Sunday, December 12, 2010

An Urban Theory of Korean Democratization?

The struggle of 2008 is similar to the struggle of 1980, in the point that it demanded the dignity of life. But it is similar to the struggle of 1987, in the point that it was led by the community of production and living [note: I think JJH means 'of the 'lifeworld'' or for 'freedom in everyday life' here]. However, the community of production, which emerged politically in 2008, was an information-based, cognitive, and non-material community based on the metropolis, rather than the factory which was based on material activities . In this context, the struggle of 2008 is a new type of struggle originating from circumstances where financial, natural and social lives overlap with communal production.

In this struggle, the conflict between the central intelligence powers, which placed combat police and SWAT teams at the head, and the constituent power, organized by collective multitude intelligence sources, appeared radically in some ways, and was quite humorous. The constituent power mocked the ‘Myungbak Fortress’, singing the song of ‘Article 1 of the Constitution’ which defined that ‘All power of Korea come from the people’.... Unlike guns in 1980 and Molotov cocktails in 1987, words (language) circulated through various information mechanisms, becoming the tools for accessing the multitude...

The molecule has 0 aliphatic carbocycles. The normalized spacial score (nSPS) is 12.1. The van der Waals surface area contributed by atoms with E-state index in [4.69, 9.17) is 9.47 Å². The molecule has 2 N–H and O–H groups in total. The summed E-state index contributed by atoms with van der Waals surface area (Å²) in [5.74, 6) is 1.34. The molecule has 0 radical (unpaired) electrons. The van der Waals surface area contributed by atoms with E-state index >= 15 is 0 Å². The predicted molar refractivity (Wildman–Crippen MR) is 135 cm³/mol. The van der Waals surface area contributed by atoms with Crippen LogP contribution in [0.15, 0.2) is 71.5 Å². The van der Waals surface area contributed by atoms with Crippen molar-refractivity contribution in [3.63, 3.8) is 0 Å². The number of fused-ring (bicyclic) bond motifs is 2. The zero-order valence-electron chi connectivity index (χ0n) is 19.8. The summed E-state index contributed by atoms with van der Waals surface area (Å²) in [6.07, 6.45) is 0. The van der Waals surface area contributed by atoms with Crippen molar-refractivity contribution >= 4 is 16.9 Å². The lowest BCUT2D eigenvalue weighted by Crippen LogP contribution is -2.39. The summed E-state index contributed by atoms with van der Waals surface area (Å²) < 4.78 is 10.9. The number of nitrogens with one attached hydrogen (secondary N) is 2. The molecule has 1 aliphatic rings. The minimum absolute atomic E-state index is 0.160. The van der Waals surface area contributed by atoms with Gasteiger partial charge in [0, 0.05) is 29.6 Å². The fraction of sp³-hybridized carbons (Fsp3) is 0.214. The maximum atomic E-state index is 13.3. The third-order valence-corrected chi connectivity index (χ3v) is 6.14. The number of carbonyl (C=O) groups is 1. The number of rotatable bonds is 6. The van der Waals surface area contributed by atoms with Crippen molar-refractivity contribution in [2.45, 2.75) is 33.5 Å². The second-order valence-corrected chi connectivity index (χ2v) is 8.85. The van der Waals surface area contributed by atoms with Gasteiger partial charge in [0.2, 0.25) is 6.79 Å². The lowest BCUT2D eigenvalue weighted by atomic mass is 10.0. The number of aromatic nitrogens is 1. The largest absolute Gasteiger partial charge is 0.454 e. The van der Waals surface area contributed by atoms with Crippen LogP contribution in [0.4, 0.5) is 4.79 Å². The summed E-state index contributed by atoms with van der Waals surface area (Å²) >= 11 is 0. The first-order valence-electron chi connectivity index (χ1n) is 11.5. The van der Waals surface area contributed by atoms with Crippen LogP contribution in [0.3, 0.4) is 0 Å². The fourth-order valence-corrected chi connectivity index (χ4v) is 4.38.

I'm excited to see that Joe Jeong Hwan has put a list of his writings that have been translated into foreign languages. Included is a synopsis of his book, The Common City, which I've discussed on this blog in the past. In the synopsis, you can see that what Joe seems to be providing is something of an urban theory of the democratic activism, or, in Negrian terms, of the multitude as a spatialized, urban phenomenon that is informed by changes in the urbanization of capital -- from import to export-based industrialization and the development of factory districts, to the knowledge economy policies of Roh Moo Hyun and the capital city-centric mega-development policies of the current conservative regime. These movements of the multitude for greater democratization are conceived as reactions against capital's orderings of everyday urban life, reactions which utilize the very skills and capacities that have been produced through capitalist development in order to posit an alternative use of commonality, or common potential. Exciting stuff, unfortunately, Joe's works and that of other cognate thinkers such as the Suyu group, seems to get passed over by urban studies and critical geography as there is a lack of good translations of their work and because it is produced at a distance from established university disciplines, which are, to a large part, still rather conservative in orientation at a number of Korean universities with the exception of innovate programs at school like Sungkonghoe, KNUA, etc... Anyways, hoping that translations like these continue to appear.

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